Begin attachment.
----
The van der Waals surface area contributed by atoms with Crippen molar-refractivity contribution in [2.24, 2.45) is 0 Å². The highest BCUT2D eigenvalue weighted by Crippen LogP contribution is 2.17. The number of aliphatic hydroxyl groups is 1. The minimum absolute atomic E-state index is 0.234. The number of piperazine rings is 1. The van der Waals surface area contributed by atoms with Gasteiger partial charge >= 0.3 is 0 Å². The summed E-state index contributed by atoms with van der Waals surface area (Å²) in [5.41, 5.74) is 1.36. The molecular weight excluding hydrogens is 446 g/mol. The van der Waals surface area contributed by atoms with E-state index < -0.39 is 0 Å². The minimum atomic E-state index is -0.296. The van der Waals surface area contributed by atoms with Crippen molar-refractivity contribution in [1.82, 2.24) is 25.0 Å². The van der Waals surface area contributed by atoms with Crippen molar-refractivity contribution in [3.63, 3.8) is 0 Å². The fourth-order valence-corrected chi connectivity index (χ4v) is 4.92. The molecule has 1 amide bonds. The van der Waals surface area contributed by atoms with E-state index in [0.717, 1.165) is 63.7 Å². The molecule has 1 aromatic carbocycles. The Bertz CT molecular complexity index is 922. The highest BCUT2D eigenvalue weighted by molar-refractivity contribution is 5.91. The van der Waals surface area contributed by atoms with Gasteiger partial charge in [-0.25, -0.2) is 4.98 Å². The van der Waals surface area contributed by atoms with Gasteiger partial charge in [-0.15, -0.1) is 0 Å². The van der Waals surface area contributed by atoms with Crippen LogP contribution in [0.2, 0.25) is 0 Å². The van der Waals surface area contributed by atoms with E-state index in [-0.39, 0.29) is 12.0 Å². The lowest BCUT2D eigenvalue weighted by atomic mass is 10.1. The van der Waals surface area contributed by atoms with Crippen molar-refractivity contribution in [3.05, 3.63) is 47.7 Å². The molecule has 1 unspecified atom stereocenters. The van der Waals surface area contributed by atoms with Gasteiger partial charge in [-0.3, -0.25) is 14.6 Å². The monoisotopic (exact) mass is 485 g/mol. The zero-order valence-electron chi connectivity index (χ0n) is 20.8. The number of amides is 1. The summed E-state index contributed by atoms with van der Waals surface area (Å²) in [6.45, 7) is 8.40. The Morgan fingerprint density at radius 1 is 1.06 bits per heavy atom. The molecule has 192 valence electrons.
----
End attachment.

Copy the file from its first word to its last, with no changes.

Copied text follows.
The van der Waals surface area contributed by atoms with Crippen molar-refractivity contribution in [2.24, 2.45) is 0 Å². The highest BCUT2D eigenvalue weighted by Crippen LogP contribution is 2.17. The number of aliphatic hydroxyl groups is 1. The minimum absolute atomic E-state index is 0.234. The number of piperazine rings is 1. The van der Waals surface area contributed by atoms with Gasteiger partial charge >= 0.3 is 0 Å². The summed E-state index contributed by atoms with van der Waals surface area (Å²) in [5.41, 5.74) is 1.36. The molecular weight excluding hydrogens is 446 g/mol. The van der Waals surface area contributed by atoms with E-state index < -0.39 is 0 Å². The minimum atomic E-state index is -0.296. The van der Waals surface area contributed by atoms with Crippen molar-refractivity contribution in [1.82, 2.24) is 25.0 Å². The van der Waals surface area contributed by atoms with Crippen molar-refractivity contribution in [3.63, 3.8) is 0 Å². The fourth-order valence-corrected chi connectivity index (χ4v) is 4.92. The molecule has 1 amide bonds. The van der Waals surface area contributed by atoms with E-state index in [0.717, 1.165) is 63.7 Å². The molecule has 1 aromatic carbocycles. The Bertz CT molecular complexity index is 922. The highest BCUT2D eigenvalue weighted by molar-refractivity contribution is 5.91. The van der Waals surface area contributed by atoms with Gasteiger partial charge in [-0.25, -0.2) is 4.98 Å². The van der Waals surface area contributed by atoms with Gasteiger partial charge in [-0.15, -0.1) is 0 Å². The van der Waals surface area contributed by atoms with Crippen LogP contribution in [0.2, 0.25) is 0 Å². The van der Waals surface area contributed by atoms with E-state index in [-0.39, 0.29) is 12.0 Å². The lowest BCUT2D eigenvalue weighted by atomic mass is 10.1. The van der Waals surface area contributed by atoms with Crippen molar-refractivity contribution in [3.05, 3.63) is 47.7 Å². The molecule has 1 unspecified atom stereocenters. The van der Waals surface area contributed by atoms with Gasteiger partial charge in [-0.3, -0.25) is 14.6 Å². The monoisotopic (exact) mass is 485 g/mol. The zero-order valence-electron chi connectivity index (χ0n) is 20.8. The number of amides is 1. The summed E-state index contributed by atoms with van der Waals surface area (Å²) in [6.45, 7) is 8.40. The Morgan fingerprint density at radius 1 is 1.06 bits per heavy atom. The molecule has 192 valence electrons.